Conflict in the Pacific

Topics: World War II, Empire of Japan, Attack on Pearl Harbor Pages: 6 (1898 words) Published: July 17, 2012
Conflict in the Pacific essay

Question: Analyse the strategic and political reasons for bombing Pearl Harbour.

There were numerous strategic and political reasons that lead to the bombing of Pearl Harbour on December 7th, 1941. However nationalism, militarism and imperialistic notions were key influential factors, which together contributed to the almost complete annihilation of the US Pacific fleet. Based on Japan’s nationalistic beliefs of superiority over Asian nations, the surprise attack attempted to fulfill a change in the balance of power within South East Asia and expose the vulnerability of the West.

Portraying Japan’s notions of nationalism and desires for imperialistic gain, the attack on Pearl Harbour was planned, after months of dissention among the ranks of army command, by Commanders Mitsuo Fuchida and Minoru Genda, who strongly believed that the future of naval warfare would be decided by aviation. To fulfill its militaristic and imperialistic aims, the attack needed to destroy aircraft carriers, attack submarine bases and oil reserves and to destroy the US base to the extent that the Americans would have to relocate to the West coast, therefore, giving the Japanese the opportunity to take control of the Pacific. Although many of these aims were achieved most were nullified, as the Americans were able to quickly recover from the blow. Not only did the success of Pearl Harbour depend completely on the strategic element of surprise, the Japanese attack was formulated for Pearl Harbour to surprise the enemy and expose the vulnerability of the West, thus portraying Japan’s notions of nationalism and superiority. The Japanese implemented the element of surprise by deceiving the US government. They achieved this by convincing the US government that Japan would not attack, whilst the Japanese Navy steamed towards Hawaii. Although most officials believed this peace claim, others were hesitant. There was also no warning of the attack because the commanders of Pearl Harbour, Kimmel and Short, had to rely on officials in Washington to make interpretations of the Japanese signals. These, however, were clearly misinterpreted by the US, and thus the Japanese successfully attacked Pearl Harbour without any warning, showcasing their military superiority.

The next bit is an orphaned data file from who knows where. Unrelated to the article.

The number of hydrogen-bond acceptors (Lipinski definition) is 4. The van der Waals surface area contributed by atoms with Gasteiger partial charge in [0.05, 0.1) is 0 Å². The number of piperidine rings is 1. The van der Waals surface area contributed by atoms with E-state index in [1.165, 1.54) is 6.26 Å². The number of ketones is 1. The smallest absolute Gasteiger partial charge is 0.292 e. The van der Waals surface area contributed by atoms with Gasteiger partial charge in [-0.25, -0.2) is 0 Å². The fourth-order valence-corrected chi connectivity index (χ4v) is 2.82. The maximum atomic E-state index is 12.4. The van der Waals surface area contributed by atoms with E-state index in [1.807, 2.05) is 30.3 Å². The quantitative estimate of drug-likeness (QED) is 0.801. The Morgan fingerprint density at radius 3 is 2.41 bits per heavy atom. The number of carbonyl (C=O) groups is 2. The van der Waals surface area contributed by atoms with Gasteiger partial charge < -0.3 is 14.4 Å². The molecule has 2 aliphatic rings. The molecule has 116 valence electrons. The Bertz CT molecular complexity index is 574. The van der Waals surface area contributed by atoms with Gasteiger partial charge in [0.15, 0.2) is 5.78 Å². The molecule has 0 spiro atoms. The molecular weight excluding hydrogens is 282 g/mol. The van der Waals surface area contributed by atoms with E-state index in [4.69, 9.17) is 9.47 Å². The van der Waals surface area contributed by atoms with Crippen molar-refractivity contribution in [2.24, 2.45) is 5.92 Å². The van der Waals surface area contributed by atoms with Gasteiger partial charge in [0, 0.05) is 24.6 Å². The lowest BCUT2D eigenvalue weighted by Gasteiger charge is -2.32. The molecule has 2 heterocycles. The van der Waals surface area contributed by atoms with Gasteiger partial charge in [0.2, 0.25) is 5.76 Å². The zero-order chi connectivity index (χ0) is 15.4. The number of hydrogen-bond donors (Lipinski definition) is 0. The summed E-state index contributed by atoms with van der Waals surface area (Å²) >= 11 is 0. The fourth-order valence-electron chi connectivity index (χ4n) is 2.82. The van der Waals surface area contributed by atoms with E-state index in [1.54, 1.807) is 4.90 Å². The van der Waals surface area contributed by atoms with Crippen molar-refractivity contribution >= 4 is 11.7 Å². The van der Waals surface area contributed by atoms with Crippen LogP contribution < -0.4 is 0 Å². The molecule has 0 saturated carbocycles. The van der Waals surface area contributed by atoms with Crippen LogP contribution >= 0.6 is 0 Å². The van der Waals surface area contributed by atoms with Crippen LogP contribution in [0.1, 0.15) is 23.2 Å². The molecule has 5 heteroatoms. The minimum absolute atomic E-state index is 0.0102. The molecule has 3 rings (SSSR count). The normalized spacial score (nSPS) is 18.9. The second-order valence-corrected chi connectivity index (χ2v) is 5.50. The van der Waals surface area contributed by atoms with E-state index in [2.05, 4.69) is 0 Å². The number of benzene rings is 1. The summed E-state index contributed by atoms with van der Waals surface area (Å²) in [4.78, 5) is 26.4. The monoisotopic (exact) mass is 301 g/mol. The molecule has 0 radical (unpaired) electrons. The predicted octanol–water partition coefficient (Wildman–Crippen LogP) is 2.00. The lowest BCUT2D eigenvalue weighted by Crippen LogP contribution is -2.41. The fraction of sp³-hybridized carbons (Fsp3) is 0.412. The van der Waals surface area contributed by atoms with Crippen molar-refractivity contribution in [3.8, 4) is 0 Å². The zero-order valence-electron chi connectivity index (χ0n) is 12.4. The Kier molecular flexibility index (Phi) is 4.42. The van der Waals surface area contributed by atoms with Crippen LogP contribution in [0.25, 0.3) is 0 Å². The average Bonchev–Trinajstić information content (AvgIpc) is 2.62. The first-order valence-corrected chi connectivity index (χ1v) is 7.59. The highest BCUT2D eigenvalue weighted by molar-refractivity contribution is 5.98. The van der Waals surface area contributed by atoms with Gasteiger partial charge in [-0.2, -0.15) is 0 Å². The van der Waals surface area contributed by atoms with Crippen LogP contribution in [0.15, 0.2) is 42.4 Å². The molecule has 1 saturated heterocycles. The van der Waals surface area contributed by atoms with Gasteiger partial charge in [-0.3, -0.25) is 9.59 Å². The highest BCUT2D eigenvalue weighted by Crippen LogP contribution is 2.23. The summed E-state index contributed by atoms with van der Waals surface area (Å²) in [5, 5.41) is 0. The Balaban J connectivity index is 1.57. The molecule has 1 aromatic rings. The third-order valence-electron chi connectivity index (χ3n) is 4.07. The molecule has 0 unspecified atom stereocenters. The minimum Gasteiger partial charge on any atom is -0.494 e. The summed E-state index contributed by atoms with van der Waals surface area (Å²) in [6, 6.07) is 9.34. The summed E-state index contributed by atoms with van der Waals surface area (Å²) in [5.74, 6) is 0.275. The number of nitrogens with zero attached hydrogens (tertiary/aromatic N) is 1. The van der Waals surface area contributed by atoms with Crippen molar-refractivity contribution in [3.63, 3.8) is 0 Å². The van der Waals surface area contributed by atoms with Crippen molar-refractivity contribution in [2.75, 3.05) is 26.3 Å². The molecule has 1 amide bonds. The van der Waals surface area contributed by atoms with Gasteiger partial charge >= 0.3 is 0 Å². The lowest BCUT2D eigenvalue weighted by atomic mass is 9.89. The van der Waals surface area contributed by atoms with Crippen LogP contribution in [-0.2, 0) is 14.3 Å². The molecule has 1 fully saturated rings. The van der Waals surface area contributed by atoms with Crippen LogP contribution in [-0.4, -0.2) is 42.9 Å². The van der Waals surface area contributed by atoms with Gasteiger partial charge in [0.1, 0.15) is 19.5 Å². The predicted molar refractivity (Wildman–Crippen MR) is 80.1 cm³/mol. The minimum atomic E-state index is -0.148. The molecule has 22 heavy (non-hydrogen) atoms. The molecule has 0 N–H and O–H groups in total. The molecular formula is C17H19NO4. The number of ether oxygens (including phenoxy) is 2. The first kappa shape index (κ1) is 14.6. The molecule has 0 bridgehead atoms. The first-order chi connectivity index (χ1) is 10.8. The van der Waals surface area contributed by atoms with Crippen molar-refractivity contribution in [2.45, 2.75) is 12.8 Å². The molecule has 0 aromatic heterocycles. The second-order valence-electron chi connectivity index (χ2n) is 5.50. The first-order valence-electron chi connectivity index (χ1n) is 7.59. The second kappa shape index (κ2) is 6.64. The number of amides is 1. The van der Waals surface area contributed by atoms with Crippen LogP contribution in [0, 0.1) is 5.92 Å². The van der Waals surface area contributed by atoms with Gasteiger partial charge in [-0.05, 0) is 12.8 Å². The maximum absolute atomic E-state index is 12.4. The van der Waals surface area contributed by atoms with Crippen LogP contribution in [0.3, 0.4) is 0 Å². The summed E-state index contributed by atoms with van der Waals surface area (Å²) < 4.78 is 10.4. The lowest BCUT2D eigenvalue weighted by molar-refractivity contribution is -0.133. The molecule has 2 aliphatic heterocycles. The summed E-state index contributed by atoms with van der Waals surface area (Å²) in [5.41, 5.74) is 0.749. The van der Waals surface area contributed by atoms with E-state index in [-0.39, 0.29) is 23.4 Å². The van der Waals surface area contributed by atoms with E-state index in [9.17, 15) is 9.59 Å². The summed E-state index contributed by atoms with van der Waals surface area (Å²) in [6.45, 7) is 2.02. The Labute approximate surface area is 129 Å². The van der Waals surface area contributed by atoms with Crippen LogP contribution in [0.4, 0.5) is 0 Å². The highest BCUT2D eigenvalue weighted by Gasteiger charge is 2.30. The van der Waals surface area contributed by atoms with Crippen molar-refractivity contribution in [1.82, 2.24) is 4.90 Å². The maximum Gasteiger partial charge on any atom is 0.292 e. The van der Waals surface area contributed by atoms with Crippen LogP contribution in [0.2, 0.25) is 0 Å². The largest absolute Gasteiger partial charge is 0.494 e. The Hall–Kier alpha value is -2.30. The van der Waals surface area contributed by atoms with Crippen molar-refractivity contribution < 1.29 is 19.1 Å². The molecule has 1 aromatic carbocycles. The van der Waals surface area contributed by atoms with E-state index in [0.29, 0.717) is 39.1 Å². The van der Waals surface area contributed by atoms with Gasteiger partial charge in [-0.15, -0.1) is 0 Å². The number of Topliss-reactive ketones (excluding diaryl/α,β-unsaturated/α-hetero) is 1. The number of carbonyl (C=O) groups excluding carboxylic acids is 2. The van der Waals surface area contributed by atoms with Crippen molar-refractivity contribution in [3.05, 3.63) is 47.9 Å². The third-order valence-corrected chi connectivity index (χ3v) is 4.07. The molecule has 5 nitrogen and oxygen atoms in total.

The Japanese attack strategy also engaged the element of surprise because the waters of Pearl Harbour were portrayed as too shallow for ordinary weapons and it was not yet identified that the Japanese were exceptionally well prepared for any eventuality and had left nothing to chance. To illustrating their military superiority, the modifications made to aerial torpedoes allowed their launching in very shallow waters unlike ever seen before. They also created 16-inch navel shells capable of penetrating the heaviest American battle ships, which would cause such colossal damage making salvage impossible. These detailed preparations were in place because of the enormous risk of the entire operation and to ensure the highest chance of achieving surprise and therefore success.

Pearl Harbour was devised with the strategic aim of acquiring resources to fulfill nationalistic and imperialistic aims. As a result of the Allied oil Embargo, which was implemented by the US in June 1941, the Japanese were in serious need of resources in order to continue war with China. They had two options. Firstly, to give in to the Chinese and secondly, to fulfill imperialistic aims and seize the oil reserves on the Dutch East Indies and the rubber in Malaya, however they chose to expand and conquer resources. Before they attempted this, they believed it essential to remove any viable threats, and with Britain, France and the Netherlands greatly weakened as a result of the war in Europe, the US was the only possible obstacle to Japan’s expansion. “The US Pacific Fleet provided a real deterrent to Japanese expansion,” therefore, by destroying the American fleet, Japan could quickly...

Bibliography: Address | Date | | 3.7.12 | | 4.7.12 | | 6.7.12 | | 9.7.12 | | 11.7.12 | | 12.7.12 |
Books | Date |
Conflict in the Pacific 1947-1951 Contested Spaces | 3.7.12 |
World War II Fury in the Pacific | 9.7.12 |
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